October 5, 2020 (MLN): Agha Steels is the talk of the town these days – at least in the vicinity of Chundrigar Road. The company wants to go public in style, in what could be the biggest initial public offering of the sector, raising between Rs. 3.6 billion and Rs. 5.04 billion with 120 million shares on offer, which make up 20.85% of the total post-IPO paid-up capital.
The company’s prospectus is the kind of report card all of our parents wish to see. Its gross margins exceed 20% in projections and historic values (except for 19% in FY19), beating the industry average of 10-12% by a distance. The performance in terms of net profits was no less impressive, with CAGR at 33% and margins hovering over 10%.
They attribute this extraordinary performance to a number of reasons. First, unlike its peers who use induction furnace, Agha has the electric arc furnace which helps save costs, with respect to electricity and cheaper raw materials (scrap). Then its tilt towards institutional clients, instead of retail, also boosts margins.
However, beyond a first glance at the investment teaser, there are a number of question marks which should be explored in further detail. While Agha Steels boasts about the superiority of its technology and how that brings efficiency into its systems, we don’t know exactly how much that really translates into saved costs. Estimates suggest the electric arc furnace cuts electricity bills to the tune of Rs. 2,250 – 3,000 a tonne. AKD Research quotes another Rs. 10,000 – 12,000 reduction through use of low-grade scrap.
But again, there is more to it than meets the eye. Other than the utility and raw material bills, electric arc furnaces require electrodes and oxygen, which obviously come at a price. An official at Naveena Steels said at the time of conducting feasibility study for their own plant, the total project cost of electric arc exceeded that of induction by 3%, so the company went for the latter. Similarly, AKD projects an additional bill of Rs. 1,500 – 2,000 a tonne for electrodes, which comes on top of the cost of holding long inventory cycles. This technology also produces better quality output, again at a premium ranging between Rs. 3,000 to Rs. 5,000 a Tonne, which the market is generally reluctant to pay, sources said.
This takes us to Agha Steel’s number of days in inventory, which stood at 310 days in FY20, higher than that of Amreli at 92 and 66 for Mughal in 2019. Its receivables turnover stood at 104.39 days in FY20, as compared to corresponding values of 42, 40.61 and 24 for Amreli, Mughal and Ittefaq, respectively (in FY20 since their full-year reports aren’t out yet).
It should be noted that the only reason ASIL’s FY19 values weren’t used is because it reasons that below average ratios were because of factory closure for five months on account of BMRE. However, even after moving one year up or down, the company still comes out as a laggard compared to major peers.
The investment banker leading this IPO attributes the consistently higher receivables of ASIL to its institutional clientele, which requires more favourable terms but then makes up by ensuring relatively higher margin in terms of price.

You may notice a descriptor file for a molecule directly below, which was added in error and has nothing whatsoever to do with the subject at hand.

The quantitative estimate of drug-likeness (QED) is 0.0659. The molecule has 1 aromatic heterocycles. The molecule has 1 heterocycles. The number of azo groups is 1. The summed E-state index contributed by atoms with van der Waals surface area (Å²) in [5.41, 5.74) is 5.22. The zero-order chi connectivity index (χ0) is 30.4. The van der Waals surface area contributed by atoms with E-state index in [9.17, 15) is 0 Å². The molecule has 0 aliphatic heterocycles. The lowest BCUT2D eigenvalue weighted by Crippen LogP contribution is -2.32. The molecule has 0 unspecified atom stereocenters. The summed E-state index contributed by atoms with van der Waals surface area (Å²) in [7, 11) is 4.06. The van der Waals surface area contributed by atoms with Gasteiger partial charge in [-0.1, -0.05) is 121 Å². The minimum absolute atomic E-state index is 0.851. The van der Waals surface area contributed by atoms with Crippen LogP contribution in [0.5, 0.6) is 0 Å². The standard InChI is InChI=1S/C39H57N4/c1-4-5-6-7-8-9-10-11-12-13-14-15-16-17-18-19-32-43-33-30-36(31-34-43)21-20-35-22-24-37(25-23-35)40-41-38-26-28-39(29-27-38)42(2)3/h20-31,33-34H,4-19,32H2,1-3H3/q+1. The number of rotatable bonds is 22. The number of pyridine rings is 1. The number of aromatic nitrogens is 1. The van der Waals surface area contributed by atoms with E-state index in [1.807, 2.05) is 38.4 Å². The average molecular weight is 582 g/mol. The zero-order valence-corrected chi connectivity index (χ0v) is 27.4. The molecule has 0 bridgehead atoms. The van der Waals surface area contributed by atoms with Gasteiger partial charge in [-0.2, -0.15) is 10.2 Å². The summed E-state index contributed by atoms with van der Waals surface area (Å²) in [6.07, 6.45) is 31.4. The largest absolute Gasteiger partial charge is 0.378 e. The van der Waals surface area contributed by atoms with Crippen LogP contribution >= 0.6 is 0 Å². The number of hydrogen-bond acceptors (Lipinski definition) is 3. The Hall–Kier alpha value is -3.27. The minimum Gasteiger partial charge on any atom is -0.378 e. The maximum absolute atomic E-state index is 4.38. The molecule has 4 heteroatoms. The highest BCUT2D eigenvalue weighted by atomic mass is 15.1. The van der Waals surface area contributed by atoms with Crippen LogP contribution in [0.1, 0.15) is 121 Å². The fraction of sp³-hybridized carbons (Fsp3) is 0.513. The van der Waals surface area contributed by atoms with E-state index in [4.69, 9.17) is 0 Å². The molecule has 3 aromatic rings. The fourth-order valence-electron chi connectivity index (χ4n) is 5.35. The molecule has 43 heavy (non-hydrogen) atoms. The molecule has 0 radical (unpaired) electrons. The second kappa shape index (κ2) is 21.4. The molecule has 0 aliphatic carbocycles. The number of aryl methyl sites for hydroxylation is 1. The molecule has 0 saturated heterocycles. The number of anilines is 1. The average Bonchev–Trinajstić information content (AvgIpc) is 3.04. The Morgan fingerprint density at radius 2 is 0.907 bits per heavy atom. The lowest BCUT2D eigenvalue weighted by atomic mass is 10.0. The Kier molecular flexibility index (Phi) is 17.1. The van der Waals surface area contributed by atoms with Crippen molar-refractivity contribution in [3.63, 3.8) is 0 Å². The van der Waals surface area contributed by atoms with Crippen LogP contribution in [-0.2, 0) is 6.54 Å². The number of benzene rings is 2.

ASIL also posts more than healthy projections for the years to come, expecting to reap benefits from the technologically sophisticated Mi.Da Rolling Mill. But in the backdrop of overall sectoral performance and outlook in the recent past and future, some doubts remain. For context, the steel sector’s profitability plunged 67% in 2019, according to a report by Foundation Securities. In fact, only Mughal among the major players posted a net profit, while all others incurred losses.
Few factors can help explain why Mughal defied the industry trend: first, it had a wider product line that included girders, unlike other players and then relatively higher construction activity in the north (where the company has a stronghold) as evidenced by local cement despatches helped it maintain a healthy bottom line. On the other hand, the same can’t be said about ASIL so it remains uncertain as to how it came on top despite lackluster fundamentals of the broader sector.
Admittedly, the plunge in the sector’s profitability was largely on account of a broader expansion drive. But even keeping aside that, the outlook for steel is not overly optimistic. For starters, due to the shaky fiscal situation, the Public Sector Development Programme budget is still lower than its FY17 levels, adversely impacting the demand.
“There is a lot of hype created these days around construction activity. However, in FY21 we expect the demand to remain flat to a growth of 5%. Things may start improving in FY22, but it all depends on GDP growth, PSDP allocation, rupee dollar parity, cost of electricity and the ability to pass through the costs,” said Fazal Ahmed, COO and CFO of Amreli Steels.
Another possible cause of concern could be the company’s relatively high leverage, which is currently 2.2:1 compared to the industry average of 1.4:1. The debt-to-equity ratio also stood at 0.69. Of course, that’s something the IPO proceeds will change significantly as the latter is projected to come down to 0.49 in FY21 – a drop of 20 percentage points in just one year.
Finally, ASIL was operating at 62% capacity utilization for rebars and 41% for billets as of FY20, which makes the new Mi.Da plant redundant for a few years ahead. Despite attractive headline numbers, a deeper look into the company’s numbers raises some doubts. We tried to reach out to the management multiple times with a set of questions and an interview, but they couldn’t take the time out because of the IPO.
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